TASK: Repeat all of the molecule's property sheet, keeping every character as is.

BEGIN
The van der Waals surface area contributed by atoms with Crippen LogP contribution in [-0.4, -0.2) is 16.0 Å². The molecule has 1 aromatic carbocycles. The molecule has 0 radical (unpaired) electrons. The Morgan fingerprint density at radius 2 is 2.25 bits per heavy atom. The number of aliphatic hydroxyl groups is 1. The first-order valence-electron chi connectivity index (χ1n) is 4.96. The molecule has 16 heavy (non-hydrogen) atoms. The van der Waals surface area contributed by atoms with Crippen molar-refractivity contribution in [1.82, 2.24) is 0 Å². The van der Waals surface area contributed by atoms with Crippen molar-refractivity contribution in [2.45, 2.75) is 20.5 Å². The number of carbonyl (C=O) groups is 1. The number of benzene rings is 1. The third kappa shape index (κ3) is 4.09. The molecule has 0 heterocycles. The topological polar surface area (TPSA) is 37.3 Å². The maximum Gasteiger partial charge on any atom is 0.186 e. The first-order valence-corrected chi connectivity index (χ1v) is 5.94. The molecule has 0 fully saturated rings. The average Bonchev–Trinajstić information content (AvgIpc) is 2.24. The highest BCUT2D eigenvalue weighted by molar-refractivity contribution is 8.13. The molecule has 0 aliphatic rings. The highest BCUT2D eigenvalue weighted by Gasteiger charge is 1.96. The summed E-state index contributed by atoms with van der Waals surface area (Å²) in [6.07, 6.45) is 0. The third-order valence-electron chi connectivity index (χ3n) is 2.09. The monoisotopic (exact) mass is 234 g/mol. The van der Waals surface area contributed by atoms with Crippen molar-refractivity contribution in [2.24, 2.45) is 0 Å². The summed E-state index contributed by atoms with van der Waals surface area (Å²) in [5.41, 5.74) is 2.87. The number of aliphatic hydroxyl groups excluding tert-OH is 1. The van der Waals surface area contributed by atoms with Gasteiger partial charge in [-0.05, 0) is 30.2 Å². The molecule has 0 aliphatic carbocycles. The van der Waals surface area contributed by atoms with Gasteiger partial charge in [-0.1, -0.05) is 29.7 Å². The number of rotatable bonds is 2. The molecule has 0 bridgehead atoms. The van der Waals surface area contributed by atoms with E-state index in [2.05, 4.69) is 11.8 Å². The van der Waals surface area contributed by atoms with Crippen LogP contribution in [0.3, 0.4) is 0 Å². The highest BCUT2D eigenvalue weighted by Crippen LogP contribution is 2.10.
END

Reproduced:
The van der Waals surface area contributed by atoms with Crippen LogP contribution in [-0.4, -0.2) is 16.0 Å². The molecule has 1 aromatic carbocycles. The molecule has 0 radical (unpaired) electrons. The Morgan fingerprint density at radius 2 is 2.25 bits per heavy atom. The number of aliphatic hydroxyl groups is 1. The first-order valence-electron chi connectivity index (χ1n) is 4.96. The molecule has 16 heavy (non-hydrogen) atoms. The van der Waals surface area contributed by atoms with Crippen molar-refractivity contribution in [1.82, 2.24) is 0 Å². The van der Waals surface area contributed by atoms with Crippen molar-refractivity contribution in [2.45, 2.75) is 20.5 Å². The number of carbonyl (C=O) groups is 1. The number of benzene rings is 1. The third kappa shape index (κ3) is 4.09. The molecule has 0 heterocycles. The topological polar surface area (TPSA) is 37.3 Å². The maximum Gasteiger partial charge on any atom is 0.186 e. The first-order valence-corrected chi connectivity index (χ1v) is 5.94. The molecule has 0 fully saturated rings. The average Bonchev–Trinajstić information content (AvgIpc) is 2.24. The highest BCUT2D eigenvalue weighted by molar-refractivity contribution is 8.13. The molecule has 0 aliphatic rings. The highest BCUT2D eigenvalue weighted by Gasteiger charge is 1.96. The summed E-state index contributed by atoms with van der Waals surface area (Å²) in [6.07, 6.45) is 0. The third-order valence-electron chi connectivity index (χ3n) is 2.09. The monoisotopic (exact) mass is 234 g/mol. The van der Waals surface area contributed by atoms with Crippen molar-refractivity contribution in [2.24, 2.45) is 0 Å². The summed E-state index contributed by atoms with van der Waals surface area (Å²) in [5.41, 5.74) is 2.87. The number of aliphatic hydroxyl groups excluding tert-OH is 1. The van der Waals surface area contributed by atoms with Gasteiger partial charge in [-0.05, 0) is 30.2 Å². The molecule has 0 aliphatic carbocycles. The van der Waals surface area contributed by atoms with Gasteiger partial charge in [-0.1, -0.05) is 29.7 Å². The number of rotatable bonds is 2. The molecule has 0 bridgehead atoms. The van der Waals surface area contributed by atoms with E-state index in [2.05, 4.69) is 11.8 Å². The van der Waals surface area contributed by atoms with Crippen LogP contribution in [0.3, 0.4) is 0 Å². The highest BCUT2D eigenvalue weighted by Crippen LogP contribution is 2.10.